Saturday in Austin, Texas: Frosty and the Amazing One-Handed Drum Solo

Last Saturday I was in Austin, and my friend and I went to Antone’s to see a few bands. One of them was Mike Flanigin, who was groovin’ on a Hammond B-3 organ. Since I play the drums, so I sidled up close to watch Mike’s drummer, a veteran session musician named Barry “Frosty” Smith.

Frosty can play, which might explain why his discography is two pages long and includes names like Delbert McClinton and Parliament/Funkadelic. Frosty also plays with his eyes closed.

Barry "Frosty" Smith playing the drums

Barry “Frosty” Smith playing the drums. My cell phone takes such bad photos, they look like they’re printed on cheap t-shirts.

So, Mike and their rhythm guitarist (I’m embarrassed to admit I didn’t catch his name) do their thing, and their thing is goodly. While they power through their set, I was content to watch Frosty put on his drumming master-class from about 10 feet away.

My sometimes drum teacher Justin Matz suggests going to see drummers who are a bit better than you, because you’ll see how they fit things together. Justin’s advice didn’t really apply, because Frosty is a bit better than a bit better than me. He was doing some pretty slick things on his kit, such as playing a polyrhythm by alternating between the surface and the bell of his ride cymbal, and keeping time with both feet. But that was part of the fun.

Then came the last song of the night. Mike or the guitarist (I forget which) played the first few bars of the intro, and then Frosty was going to join in. Only just as he was about to get going, Frosty dropped a stick.

This happens when you play the drums. Unlike Animal in “The Muppets,” to be any sort of drummer you can’t clamp your sticks in a death-grip and swing your arms like windmills. To play with speed and finesse you need to hold the sticks lightly, so that they bounce off drum heads and cymbals. When you hold them lightly and your hands are moving quickly, sometimes you drop ‘em. Sometimes you drop more than one, as one of Justin’s cute young students demonstrates:

Anyhow, since drummers drop drum sticks from time to time, they have a little stick bag that they typically attach to their floor tom. Frosty, his eyes open for a change, quickly pulled out a stick, and away he went…

… Until the end of the song. When he somehow he dropped another stick.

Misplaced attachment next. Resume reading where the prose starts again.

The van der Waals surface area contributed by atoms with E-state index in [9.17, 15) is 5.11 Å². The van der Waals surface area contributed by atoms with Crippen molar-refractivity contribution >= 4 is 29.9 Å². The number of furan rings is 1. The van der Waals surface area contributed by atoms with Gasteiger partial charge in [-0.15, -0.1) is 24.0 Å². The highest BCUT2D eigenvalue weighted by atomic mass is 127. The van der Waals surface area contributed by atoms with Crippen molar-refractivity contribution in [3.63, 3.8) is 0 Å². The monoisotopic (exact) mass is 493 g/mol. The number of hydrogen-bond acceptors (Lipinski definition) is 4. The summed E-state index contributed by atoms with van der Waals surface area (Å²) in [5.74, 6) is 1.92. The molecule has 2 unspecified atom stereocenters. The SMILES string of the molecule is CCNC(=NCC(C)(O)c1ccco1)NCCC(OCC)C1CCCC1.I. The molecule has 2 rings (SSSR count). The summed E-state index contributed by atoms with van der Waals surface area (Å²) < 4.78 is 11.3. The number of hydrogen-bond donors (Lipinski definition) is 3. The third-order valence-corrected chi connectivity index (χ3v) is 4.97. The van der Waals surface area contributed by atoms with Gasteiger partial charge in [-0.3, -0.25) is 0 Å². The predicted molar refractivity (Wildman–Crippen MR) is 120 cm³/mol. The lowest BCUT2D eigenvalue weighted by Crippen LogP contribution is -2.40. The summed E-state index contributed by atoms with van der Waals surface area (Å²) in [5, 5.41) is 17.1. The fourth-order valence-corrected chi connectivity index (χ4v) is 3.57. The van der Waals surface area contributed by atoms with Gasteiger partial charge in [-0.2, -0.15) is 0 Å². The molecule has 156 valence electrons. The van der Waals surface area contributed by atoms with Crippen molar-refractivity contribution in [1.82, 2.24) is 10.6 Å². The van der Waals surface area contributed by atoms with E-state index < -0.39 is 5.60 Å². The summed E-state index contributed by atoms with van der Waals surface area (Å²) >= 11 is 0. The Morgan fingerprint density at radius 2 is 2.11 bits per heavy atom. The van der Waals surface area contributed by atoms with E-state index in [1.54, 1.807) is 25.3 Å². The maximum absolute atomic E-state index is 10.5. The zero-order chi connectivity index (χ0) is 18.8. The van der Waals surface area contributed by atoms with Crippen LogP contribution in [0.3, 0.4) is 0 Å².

And this is where it got really interesting. Miles Davis once said, “It’s not the note you play that’s the wrong note — it’s the note you play afterwards that makes it right or wrong.”

So how did Frosty cope? For some reason either didn’t have a backup stick, or couldn’t reach it because it was in the middle of the song. At this point, as the song was reaching its crescendo, Frosty’s eyes were open really wide.

He was managing to keep the beat with the stick in his left hand, but he was clearly having to rethink how he did everything. Then he switched  his one stick to his right hand to play crash, ride and hi-hat, played the snare with his left hand … and finished the drum solo.

And Mike Flanigin, his band leader, never even noticed.

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3 thoughts on “Saturday in Austin, Texas: Frosty and the Amazing One-Handed Drum Solo

  1. I did a bunch of shows with Frosty when he played with Delbert in the ’80′s, and early ’90′s. He was always fascinating to watch, and he was a legend to me, since he used to play for Lee Michaels and Rare Earth. He set up a small, maybe 8″ rack tom just inside his ride cymbal. He would mostly play those polyrhythms between the ride cymbal, and the tom rim. All while keeping time in sixteenth notes with his left foot. That left his right foot, and left hand to do whatever with. A really fine player.

  2. In the early 1970′s I went to the Hollywood Bowl and saw Black Sabbath, Iron Butterfly and Lee Michaels. I am a drummer and was likely one of the few people there specifically to see Frosty. He did not disappoint. John Bohnam list Frosty as one of his favorites drummers and he likely picked up the bare handed solo bit from Frosty. Frosty and Bonham (my two favorite drummers) both had incredible bass drum speed at that time. Frosty did not disappoint and you can hear his solo on the album simply named Lee Michaels. A true legend and one of the all time great drummers, just to add some background.

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